Funding foe John Marty blasts sales tax formula for Vikes stadium

Sen. John Marty, DFL-Roseville, never has been a fan of public funding of stadiums for pro sports teams.

But Marty says that residents of Ramsey County and the state Legislature need to take a deep breath and look far more closely at the numbers before doing a deal with the Vikings for a $1 billion stadium in Arden Hills.

Under terms the deal, that keeps percolating beneath the surface even in the midst of the legislative shutdown, Ramsey County and the state each would chip in about $300 million and the Vikes would pay the rest.

“The Vikings legislation would hit Ramsey County taxpayers more than three times as hard as the Hennepin sales tax for the Twins’ ballpark, yet at the capitol there has been almost no discussion of the local impact,” Marty said in a statement this morning. “For every 30 cents Hennepin County taxpayers pay for the Twins ballpark, Ramsey County taxpayers would be paying $1 for the Vikings tax, that’s three times the tax increase.’’

It should be noted that St. Paul City Council members and St. Paul Mayor Chris Coleman have expressed similar despair over the deal that many believe still could slip through a special session.

Marty noted that despite the comparatively high cost to Ramsey County residents, virtually all the talk at  the Capitol about the stadium has revolved around concern for the state’s share.

“The Vikings lobbyists and their political allies have a big reason to avoid discussion of the sales tax increase,’’ Marty said. “They don’t want people to figure out how expensive this is.’’

Coleman has been trying to sell the concept that if the Vikings are an asset, they’re an asset to the entire state, and therefore the entire state should pitch in on the public portion of the stadium.

For the moment, stadium supporters have been staying under the radar, knowing that stadium subsidies are never popular but would be wildly unpopular in the midst of a government shutdown.

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Comments (5)

  1. Submitted by Rod Loper on 07/13/2011 - 01:38 pm.

    For the majority over at the capitol a hit to the tax base of the cities of the first class is just fine when it provides socialism for the well-heeled. How about taxing the rich to fund the stadium?

  2. Submitted by Bruce Pomerantz on 07/13/2011 - 10:15 pm.

    >Ramsey County and the state each would chip >in about $300 million . . . .

    Unless Ramsey County pays in cash from its reserves, the cost will be much much more due to interest payments on bonds sold to provide the $300 million upfront. In the interest of accuracy, I suggest that whenever Ramsey County’s share is reported, the statement be, “$300 million upfront from the sale of bonds and an additional $20 million each year for 30 years to repay the bonds, for a total of $900 million paid for by an imposed sales tax the residents will not be allowed to vote on as required by current statute.”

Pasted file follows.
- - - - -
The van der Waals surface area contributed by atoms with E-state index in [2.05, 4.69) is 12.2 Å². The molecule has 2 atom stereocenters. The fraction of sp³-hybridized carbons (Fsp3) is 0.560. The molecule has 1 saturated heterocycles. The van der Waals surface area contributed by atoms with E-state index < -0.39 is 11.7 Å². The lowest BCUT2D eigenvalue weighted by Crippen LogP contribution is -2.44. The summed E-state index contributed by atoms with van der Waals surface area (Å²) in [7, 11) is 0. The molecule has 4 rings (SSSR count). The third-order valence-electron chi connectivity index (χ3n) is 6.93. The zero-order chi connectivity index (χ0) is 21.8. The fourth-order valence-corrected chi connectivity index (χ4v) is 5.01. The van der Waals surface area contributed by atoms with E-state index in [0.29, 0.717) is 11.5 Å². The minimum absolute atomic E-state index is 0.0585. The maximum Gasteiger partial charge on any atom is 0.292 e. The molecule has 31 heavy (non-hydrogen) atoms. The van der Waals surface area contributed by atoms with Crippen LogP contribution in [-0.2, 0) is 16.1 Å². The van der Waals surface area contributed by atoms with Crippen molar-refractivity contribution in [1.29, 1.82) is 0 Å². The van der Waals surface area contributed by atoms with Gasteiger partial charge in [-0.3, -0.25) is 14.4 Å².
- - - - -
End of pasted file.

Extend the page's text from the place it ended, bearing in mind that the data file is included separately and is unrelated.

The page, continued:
3. Submitted by Sue Halligan on 07/14/2011 - 03:42 pm.

    Go, Marty!

  4. Submitted by greg copeland on 07/14/2011 - 04:10 pm.

    Bruce,#2, is right about full funding disclosure of principle and interest costs of the bonds Ramsey County Commissioners propose to sell to buy Zygi, the New Jersey Billionaire, his Palace in Arden Hills, for his Vikings.

    The Ramsey County Commission paid its financal consultant, Springstead, to prepare and issue such a schedule of costs on May 27, 2011.

    Springstead projected a 30 year revenue bond schedule with a principle of $373,550,000 based on a half cent Ramsey County sales tax, with total interest costs of $301,357,878 through the year 2042, when the bonds would be retired.

    Total principle and interest: $674,907,878. This is only Ramsey County’s ‘share’, it does not include the $300 million in State funds that Gov. Dayton has promised to hand over to Zygi to build his new stadium.

    And Zygi gets All The People’s Cash without any referendum, according to Dayton and the Ramsey County Commissioners. It is amazing what Minnesota governments will do for a guy from New Jersey.

    It will soon be up to the Legislature to kill this deal outright; or to give Minnesota voters the right to a referendum to decide the matter of how we want to spend our money!

  5. Submitted by Paul Udstrand on 07/18/2011 - 11:16 am.

    I while back I did a pretty extensive study of the basic economics behind these stadium deals on my blog. They’re bad public policy, and bad economics, Marty is right.

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